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Kashmiri Pandits did not leave the Valley because of money and are unlikely to return for the love of money. This is what Pandit after Pandit tells you in Jammu. “I had to leave because of this,” says Daya Krishan at the Purkhoo refugee camp on the city’s outskirts, displaying his sacred thread. The thread would turn into a noose for him in the Valley if he chose to return, he declares, clearly reluctant to leave the camp.
He was 31 when he left in 1990. Now retired, he tells Outlook, “We lived in a tent at Udhampur for three years. Later, we moved into a room provided by the government at Battal Balian. We got another room, kitchen and bathroom constructed at our own expense. But in 2008 we had to shift to Purkhoo because of increasing industrial pollution.”
He has travelled once to the Valley to take a look at the house he left. And his experience was not pleasant. “The new generation of Kashmiris sees us as intruders; our land and property have been encroached. So what is the point of returning?” he asks.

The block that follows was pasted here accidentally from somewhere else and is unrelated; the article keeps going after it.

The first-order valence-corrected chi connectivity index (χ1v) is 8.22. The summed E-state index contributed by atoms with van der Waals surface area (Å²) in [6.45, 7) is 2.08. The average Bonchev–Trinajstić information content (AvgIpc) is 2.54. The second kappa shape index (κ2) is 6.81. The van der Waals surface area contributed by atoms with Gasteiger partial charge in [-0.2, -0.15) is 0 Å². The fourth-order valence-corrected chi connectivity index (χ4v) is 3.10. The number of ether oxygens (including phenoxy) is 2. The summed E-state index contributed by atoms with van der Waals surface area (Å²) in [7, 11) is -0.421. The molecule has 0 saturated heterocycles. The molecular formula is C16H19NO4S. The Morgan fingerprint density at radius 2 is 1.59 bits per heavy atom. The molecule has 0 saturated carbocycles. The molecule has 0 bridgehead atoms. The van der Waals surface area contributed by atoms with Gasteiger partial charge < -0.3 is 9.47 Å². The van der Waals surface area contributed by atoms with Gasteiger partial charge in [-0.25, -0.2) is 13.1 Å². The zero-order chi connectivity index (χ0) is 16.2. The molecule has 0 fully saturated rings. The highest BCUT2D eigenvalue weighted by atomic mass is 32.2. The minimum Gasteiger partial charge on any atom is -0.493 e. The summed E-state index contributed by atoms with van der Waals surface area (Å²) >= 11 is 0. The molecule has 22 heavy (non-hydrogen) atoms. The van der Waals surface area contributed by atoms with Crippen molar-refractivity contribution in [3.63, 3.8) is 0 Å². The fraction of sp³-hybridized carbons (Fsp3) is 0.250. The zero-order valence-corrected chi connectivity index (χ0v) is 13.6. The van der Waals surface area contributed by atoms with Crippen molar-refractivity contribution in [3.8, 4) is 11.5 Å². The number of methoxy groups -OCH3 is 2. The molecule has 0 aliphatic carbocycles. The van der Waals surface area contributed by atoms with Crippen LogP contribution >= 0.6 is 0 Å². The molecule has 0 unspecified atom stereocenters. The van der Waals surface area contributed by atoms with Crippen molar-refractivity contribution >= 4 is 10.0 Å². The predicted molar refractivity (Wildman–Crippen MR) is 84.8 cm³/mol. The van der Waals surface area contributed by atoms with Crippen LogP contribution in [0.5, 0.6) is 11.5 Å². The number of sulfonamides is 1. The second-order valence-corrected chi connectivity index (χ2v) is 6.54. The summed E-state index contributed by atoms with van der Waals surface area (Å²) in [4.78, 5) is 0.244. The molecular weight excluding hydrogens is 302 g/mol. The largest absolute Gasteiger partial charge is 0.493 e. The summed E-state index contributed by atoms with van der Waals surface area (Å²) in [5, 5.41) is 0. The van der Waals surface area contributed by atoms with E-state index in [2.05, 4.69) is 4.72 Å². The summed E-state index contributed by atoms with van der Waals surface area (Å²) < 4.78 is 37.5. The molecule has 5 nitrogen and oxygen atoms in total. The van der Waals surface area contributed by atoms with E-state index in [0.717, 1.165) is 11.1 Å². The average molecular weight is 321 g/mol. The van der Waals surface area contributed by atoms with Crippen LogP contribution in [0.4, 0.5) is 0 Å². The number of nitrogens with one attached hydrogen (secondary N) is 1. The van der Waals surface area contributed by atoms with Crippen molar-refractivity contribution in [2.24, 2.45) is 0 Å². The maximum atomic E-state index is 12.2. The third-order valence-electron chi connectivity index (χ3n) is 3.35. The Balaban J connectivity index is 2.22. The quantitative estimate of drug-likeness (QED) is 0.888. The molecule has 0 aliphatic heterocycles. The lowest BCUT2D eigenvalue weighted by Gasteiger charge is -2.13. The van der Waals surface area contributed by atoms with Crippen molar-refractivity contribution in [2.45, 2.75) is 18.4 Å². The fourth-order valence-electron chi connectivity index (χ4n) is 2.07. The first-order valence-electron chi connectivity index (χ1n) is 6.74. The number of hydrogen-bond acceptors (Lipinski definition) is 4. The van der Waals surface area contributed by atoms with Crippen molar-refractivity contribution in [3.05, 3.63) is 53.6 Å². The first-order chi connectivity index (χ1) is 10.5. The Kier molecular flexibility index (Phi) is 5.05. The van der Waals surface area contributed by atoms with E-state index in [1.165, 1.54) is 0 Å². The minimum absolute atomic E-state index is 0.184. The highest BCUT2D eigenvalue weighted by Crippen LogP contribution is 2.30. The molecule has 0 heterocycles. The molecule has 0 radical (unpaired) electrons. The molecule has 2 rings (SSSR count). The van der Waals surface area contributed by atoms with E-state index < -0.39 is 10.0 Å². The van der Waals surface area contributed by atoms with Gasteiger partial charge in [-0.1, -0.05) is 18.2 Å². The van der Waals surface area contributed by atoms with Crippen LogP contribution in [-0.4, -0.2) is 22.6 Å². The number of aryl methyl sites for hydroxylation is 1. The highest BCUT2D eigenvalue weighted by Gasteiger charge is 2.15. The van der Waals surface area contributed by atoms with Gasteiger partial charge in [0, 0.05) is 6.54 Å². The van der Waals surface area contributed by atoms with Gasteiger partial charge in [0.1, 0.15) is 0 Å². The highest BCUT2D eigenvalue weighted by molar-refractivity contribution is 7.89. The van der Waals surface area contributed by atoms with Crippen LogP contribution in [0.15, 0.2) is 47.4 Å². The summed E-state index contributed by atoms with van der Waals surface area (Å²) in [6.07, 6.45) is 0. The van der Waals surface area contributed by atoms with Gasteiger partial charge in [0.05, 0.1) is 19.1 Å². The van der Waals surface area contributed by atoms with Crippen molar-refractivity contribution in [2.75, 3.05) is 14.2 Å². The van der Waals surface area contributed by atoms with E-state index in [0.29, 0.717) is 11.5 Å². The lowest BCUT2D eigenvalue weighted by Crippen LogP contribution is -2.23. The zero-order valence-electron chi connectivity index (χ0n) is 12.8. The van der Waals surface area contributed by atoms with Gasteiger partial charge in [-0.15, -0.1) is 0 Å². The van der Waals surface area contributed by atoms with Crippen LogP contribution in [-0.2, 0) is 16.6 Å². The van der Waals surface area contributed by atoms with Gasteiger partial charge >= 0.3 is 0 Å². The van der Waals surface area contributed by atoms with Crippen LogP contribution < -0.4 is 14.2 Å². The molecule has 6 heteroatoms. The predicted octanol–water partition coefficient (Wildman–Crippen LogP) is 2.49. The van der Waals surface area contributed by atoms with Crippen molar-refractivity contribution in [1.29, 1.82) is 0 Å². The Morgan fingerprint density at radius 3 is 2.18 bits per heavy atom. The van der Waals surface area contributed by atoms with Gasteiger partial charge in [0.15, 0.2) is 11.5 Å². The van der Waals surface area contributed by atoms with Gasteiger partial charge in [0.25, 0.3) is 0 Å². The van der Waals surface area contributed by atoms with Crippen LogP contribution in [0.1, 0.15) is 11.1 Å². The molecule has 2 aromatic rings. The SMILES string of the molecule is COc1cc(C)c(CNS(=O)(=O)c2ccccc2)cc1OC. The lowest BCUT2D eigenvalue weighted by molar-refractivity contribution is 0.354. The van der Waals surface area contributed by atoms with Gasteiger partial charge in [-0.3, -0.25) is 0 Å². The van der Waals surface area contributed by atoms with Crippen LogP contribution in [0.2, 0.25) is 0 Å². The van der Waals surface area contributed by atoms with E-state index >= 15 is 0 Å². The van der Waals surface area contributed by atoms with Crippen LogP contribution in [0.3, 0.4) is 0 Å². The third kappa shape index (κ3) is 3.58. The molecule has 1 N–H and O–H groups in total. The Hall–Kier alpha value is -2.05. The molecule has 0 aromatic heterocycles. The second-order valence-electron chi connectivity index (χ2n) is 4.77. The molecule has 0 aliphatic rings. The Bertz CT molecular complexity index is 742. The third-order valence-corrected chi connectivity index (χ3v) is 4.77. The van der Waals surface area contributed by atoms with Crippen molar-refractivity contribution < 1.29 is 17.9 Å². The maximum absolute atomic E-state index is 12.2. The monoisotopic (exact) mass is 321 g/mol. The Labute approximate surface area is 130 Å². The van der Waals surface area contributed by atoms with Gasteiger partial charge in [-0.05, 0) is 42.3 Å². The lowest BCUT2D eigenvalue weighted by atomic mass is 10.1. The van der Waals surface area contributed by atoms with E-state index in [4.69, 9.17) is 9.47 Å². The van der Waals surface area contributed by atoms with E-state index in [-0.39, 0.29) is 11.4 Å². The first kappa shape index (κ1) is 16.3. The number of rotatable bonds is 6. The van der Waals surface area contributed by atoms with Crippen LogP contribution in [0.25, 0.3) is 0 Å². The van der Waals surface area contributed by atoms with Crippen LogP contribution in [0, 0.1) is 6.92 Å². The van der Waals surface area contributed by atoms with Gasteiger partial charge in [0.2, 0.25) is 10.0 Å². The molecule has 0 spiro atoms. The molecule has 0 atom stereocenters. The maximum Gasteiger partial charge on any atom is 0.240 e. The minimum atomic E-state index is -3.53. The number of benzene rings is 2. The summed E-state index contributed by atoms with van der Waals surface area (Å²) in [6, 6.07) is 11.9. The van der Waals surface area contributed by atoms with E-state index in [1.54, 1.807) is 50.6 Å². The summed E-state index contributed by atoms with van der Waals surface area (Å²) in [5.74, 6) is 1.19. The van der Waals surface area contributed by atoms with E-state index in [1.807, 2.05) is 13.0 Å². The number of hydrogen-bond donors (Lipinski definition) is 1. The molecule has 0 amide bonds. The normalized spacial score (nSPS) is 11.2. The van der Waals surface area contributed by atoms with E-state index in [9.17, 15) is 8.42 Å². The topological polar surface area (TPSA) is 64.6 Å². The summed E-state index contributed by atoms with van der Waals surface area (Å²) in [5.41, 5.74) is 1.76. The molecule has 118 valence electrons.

Deepika Singh Rajawat, a lawyer and human rights activist, was 10 when her family left the Valley. “Return of the Pandits should be of a permanent nature and not a temporary trickle,” she emphasises.
Others do not see it as an option at all. They have nursed bitterness for too long. Some of them allege that the erstwhile Shankaracharya Temple has been made the Takht-e-Sulaiman. Others say Muslim scholars have questioned the existence of poet-saint Aranimal from Baramulla, whose songs are still sung. The sense of ‘otherness’ has grown, hardened. They would like a clean break from the past. Hence the popular support for Panun Kashmir’s longstanding demand for a separate homeland in the Valley. “What Panun Kashmir has been asking for a long time, a Union Territory for the Pandits, is the only permanent solution to the problem,” says Daya Krishan, even as others around him nod vigorously in agreement.
By Ashutosh Sharma in Jammu